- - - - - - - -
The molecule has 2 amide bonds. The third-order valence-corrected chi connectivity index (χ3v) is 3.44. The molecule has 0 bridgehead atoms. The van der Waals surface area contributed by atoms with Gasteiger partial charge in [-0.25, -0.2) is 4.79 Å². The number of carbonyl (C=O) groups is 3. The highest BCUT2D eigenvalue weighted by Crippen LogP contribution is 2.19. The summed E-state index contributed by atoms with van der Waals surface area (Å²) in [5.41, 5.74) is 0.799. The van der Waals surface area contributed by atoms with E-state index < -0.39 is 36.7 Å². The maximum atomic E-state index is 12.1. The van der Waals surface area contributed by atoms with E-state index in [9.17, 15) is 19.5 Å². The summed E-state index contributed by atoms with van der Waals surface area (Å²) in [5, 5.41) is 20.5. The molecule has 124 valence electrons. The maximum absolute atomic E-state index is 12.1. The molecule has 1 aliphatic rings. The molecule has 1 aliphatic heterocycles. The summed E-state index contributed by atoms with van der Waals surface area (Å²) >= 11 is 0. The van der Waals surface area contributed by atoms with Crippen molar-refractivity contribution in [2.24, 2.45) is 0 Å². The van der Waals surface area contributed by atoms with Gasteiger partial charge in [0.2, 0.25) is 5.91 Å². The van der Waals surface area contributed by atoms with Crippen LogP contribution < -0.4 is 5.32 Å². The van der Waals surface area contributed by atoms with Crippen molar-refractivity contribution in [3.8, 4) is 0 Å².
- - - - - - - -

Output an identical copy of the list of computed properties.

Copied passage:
The molecule has 2 amide bonds. The third-order valence-corrected chi connectivity index (χ3v) is 3.44. The molecule has 0 bridgehead atoms. The van der Waals surface area contributed by atoms with Gasteiger partial charge in [-0.25, -0.2) is 4.79 Å². The number of carbonyl (C=O) groups is 3. The highest BCUT2D eigenvalue weighted by Crippen LogP contribution is 2.19. The summed E-state index contributed by atoms with van der Waals surface area (Å²) in [5.41, 5.74) is 0.799. The van der Waals surface area contributed by atoms with E-state index < -0.39 is 36.7 Å². The maximum atomic E-state index is 12.1. The van der Waals surface area contributed by atoms with E-state index in [9.17, 15) is 19.5 Å². The summed E-state index contributed by atoms with van der Waals surface area (Å²) in [5, 5.41) is 20.5. The molecule has 124 valence electrons. The maximum absolute atomic E-state index is 12.1. The molecule has 1 aliphatic rings. The molecule has 1 aliphatic heterocycles. The summed E-state index contributed by atoms with van der Waals surface area (Å²) >= 11 is 0. The van der Waals surface area contributed by atoms with Crippen molar-refractivity contribution in [2.24, 2.45) is 0 Å². The van der Waals surface area contributed by atoms with Gasteiger partial charge in [0.2, 0.25) is 5.91 Å². The van der Waals surface area contributed by atoms with Crippen LogP contribution < -0.4 is 5.32 Å². The van der Waals surface area contributed by atoms with Crippen molar-refractivity contribution in [3.8, 4) is 0 Å².